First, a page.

Osama bin Laden’s former public relations manager shouldn’t have been tried by a military commission for conduct that wasn’t considered a war crime before 2006, the full U.S. Court of Appeals in Washington said, upholding an earlier ruling of a three-judge panel.
The court threw out Ali Hamza Ahmad Suliman al Bahlul’s 2008 convictions on charges of solicitation for terrorism and providing material support to terrorists before the attacks of Sept. 11, 2001, ruling that the Military Commissions Act of 2006 didn’t authorize retroactive prosecution of behavior that previously wasn’t classified as a war crime. Al Bahlul’s conviction for conspiracy was upheld upheld 6-1.
The ruling is the latest setback for U.S. officials seeking to try terror suspects at the American Naval base at Guantanamo Bay, Cuba. In June, a military judge held a hearing on allegations by defense attorneys for five Guantanamo prisoners accused in Sept. 11 attacks that the Federal Bureau of Investigation sought information on confidential communications with their clients. Before that, hearings of the 9/11 defendants have been plagued by innumerable delays, and no trial is in sight.
Last year, a panel of the appeals court dismissed the 2008 military commission conviction of bin Laden’s driver, Salim Hamdan, for supporting terrorism. Al Bahlul’s convictions were also thrown out after the Justice Department conceded the charges couldn’t stand in the wake of the Hamdan decision.
In April 2013 the government asked for a full-court review of the dismissals and argued its case in September.
Al Bahlul and Hamdan were captured a month apart in 2001 and sent to Guantanamo. Al Bahlul served as bin Laden’s personal secretary for public relations, which included administering oaths of allegiance and producing propaganda seeking to recruit members for al-Qaeda.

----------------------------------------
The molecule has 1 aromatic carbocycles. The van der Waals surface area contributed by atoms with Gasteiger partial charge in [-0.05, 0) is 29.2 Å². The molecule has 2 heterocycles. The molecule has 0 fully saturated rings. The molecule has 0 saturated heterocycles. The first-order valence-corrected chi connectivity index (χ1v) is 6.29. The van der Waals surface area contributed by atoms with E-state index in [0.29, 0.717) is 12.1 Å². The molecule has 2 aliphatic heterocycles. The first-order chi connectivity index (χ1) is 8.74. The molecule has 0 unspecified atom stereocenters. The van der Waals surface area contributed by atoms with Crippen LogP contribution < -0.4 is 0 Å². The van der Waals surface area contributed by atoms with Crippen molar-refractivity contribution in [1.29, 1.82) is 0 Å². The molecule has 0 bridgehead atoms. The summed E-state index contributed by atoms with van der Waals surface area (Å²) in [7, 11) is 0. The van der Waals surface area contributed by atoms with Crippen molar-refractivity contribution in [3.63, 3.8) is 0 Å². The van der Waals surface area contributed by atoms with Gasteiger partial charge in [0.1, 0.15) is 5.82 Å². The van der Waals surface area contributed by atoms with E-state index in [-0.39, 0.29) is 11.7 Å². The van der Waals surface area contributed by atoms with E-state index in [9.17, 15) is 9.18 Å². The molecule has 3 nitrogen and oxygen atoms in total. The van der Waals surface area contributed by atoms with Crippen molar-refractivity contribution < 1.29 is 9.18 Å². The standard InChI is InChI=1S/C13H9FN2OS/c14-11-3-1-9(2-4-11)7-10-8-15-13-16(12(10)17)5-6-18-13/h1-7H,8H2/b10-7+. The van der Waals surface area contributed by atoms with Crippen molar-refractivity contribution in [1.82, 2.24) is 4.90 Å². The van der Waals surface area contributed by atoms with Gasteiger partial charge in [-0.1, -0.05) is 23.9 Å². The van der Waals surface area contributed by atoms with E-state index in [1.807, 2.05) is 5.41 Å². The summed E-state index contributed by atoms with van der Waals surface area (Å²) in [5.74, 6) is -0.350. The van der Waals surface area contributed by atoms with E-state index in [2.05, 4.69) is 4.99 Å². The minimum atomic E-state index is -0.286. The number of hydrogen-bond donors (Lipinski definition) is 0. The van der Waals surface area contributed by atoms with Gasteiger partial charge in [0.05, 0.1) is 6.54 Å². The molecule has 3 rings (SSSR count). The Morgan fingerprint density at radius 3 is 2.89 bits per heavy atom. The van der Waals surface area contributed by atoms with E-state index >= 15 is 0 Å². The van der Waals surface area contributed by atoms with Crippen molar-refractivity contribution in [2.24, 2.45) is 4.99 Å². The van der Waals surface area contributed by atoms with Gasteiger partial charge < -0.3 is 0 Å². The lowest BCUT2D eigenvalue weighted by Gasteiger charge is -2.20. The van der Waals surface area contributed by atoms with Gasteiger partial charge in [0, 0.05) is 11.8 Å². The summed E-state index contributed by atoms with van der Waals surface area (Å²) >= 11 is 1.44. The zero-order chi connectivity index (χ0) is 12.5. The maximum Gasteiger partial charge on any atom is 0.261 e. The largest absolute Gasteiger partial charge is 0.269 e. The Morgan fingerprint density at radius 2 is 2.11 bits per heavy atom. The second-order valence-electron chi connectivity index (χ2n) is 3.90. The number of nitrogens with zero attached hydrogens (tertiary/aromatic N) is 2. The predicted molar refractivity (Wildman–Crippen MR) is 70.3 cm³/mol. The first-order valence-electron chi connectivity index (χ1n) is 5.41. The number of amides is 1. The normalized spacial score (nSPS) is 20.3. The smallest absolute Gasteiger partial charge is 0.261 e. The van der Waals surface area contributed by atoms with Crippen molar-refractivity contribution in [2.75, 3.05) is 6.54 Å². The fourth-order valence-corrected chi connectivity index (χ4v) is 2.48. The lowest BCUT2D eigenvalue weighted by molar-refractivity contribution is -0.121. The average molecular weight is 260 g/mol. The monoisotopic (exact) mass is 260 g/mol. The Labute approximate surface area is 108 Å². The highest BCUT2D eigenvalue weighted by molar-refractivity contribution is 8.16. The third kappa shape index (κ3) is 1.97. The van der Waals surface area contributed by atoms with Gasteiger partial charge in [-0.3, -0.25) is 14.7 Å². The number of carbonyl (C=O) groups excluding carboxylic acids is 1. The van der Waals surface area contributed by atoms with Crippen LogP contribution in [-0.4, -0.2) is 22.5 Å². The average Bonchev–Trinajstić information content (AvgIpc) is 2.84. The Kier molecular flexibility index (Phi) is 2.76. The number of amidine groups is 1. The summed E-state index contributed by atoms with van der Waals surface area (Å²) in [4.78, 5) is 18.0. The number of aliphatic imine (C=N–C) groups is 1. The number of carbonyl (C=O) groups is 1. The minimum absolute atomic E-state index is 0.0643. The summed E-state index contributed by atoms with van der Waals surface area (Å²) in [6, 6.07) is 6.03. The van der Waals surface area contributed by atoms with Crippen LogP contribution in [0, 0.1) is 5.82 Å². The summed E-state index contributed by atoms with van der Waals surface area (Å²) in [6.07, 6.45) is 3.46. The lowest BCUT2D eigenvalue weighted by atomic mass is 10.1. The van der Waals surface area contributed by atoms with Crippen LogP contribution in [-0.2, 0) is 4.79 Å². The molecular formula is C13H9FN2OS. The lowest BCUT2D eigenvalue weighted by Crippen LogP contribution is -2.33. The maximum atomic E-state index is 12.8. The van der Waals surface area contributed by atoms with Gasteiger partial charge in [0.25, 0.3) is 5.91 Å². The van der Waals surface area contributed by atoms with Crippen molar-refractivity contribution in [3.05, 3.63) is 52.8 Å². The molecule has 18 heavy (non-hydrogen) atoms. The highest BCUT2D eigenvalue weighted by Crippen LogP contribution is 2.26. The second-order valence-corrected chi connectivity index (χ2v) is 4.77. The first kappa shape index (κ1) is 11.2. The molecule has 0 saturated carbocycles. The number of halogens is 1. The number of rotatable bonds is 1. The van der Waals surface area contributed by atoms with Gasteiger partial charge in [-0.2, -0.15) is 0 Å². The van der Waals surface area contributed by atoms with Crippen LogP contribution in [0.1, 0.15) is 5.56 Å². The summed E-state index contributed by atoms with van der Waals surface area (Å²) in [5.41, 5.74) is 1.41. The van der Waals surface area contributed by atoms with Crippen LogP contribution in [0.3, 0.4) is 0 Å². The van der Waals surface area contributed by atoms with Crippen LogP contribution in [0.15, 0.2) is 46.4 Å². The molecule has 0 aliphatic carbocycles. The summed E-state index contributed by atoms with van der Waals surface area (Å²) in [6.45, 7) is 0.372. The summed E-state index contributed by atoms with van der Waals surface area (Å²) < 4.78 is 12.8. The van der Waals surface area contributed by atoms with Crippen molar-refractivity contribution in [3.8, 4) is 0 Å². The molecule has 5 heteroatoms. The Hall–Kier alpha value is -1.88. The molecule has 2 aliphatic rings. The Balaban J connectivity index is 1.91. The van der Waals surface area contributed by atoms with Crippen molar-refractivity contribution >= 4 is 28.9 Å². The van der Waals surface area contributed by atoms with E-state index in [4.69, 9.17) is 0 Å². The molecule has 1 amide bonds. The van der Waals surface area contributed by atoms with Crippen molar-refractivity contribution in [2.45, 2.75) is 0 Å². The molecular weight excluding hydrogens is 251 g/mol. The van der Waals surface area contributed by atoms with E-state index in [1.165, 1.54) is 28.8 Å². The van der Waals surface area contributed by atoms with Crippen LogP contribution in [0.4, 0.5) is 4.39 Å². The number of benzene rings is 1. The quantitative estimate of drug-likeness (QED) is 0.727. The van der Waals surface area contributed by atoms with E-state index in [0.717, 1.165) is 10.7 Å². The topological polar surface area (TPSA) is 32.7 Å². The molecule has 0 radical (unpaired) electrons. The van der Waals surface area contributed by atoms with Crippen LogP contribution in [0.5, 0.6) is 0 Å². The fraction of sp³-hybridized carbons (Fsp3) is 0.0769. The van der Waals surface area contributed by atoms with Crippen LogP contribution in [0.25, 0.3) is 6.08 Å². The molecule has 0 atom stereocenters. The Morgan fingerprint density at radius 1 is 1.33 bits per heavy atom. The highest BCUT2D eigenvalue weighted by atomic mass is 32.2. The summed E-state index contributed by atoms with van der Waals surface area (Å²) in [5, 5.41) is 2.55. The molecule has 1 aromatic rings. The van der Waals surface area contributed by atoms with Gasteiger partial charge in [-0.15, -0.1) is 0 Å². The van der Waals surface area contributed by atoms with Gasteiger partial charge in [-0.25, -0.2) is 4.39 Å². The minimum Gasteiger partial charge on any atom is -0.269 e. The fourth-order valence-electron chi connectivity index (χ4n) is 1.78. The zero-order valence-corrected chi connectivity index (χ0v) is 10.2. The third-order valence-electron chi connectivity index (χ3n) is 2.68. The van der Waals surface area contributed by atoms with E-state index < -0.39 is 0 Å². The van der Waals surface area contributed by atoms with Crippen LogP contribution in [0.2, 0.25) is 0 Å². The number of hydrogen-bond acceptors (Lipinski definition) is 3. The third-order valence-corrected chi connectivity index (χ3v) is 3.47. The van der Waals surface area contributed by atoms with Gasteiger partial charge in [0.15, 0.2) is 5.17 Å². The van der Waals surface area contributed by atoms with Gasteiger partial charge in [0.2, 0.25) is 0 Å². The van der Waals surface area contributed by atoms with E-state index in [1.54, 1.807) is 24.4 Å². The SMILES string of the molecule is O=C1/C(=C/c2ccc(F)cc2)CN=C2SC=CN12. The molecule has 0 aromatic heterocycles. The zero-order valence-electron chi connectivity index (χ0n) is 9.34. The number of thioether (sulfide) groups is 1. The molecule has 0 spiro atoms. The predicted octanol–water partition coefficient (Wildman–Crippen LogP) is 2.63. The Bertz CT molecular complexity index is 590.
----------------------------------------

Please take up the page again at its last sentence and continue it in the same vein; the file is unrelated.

The court today reached the same conclusion as the previous appeals panel did regarding Hamdan’s support charge. While the court upheld al Bahlul’s conviction for conspiracy, saying the statute governing that crime existed in federal law before 2006, the judges differed on how to dispense with the case. The majority agreed to send the case back to the original panel for a ruling on residual issues.
“Bahlul’s appeal has been before this court nearly three years, and the court’s decision ensures it will remain here at least another term,” Circuit Court Judge Janice Rogers Brown said in an opinion that dissented in part.
The case should be remanded to the Court of Military Commissions Review to address the consequences of the appeals decision on al Bahlul’s life sentence, Brown wrote.
The ruling leaves uncertain the future of military commissions, the Center for Constitutional Rights, a legal non-profit said today in a statement.
“Today’s ruling is a reminder that a military commission prosecution or conviction can unravel at any time,” the group said.
The center is pushing for a similar ruling in the case of Australian David Hicks, the first designated enemy combatant to be convicted by a U.S. military commission. Hicks, who was captured in Afghanistan in 2001, spent more than five years in Guantanamo Bay for training at al-Qaeda camps. He pleaded guilty before a military commission in March 2007 under a plea agreement and was released from prison in December 2007 after serving his nine-month sentence in Australia.
Hicks’s appeal to overturn his conviction for providing material support for terrorism has been stayed pending today’s decision, the Center for Constitutional Rights said in its statement.
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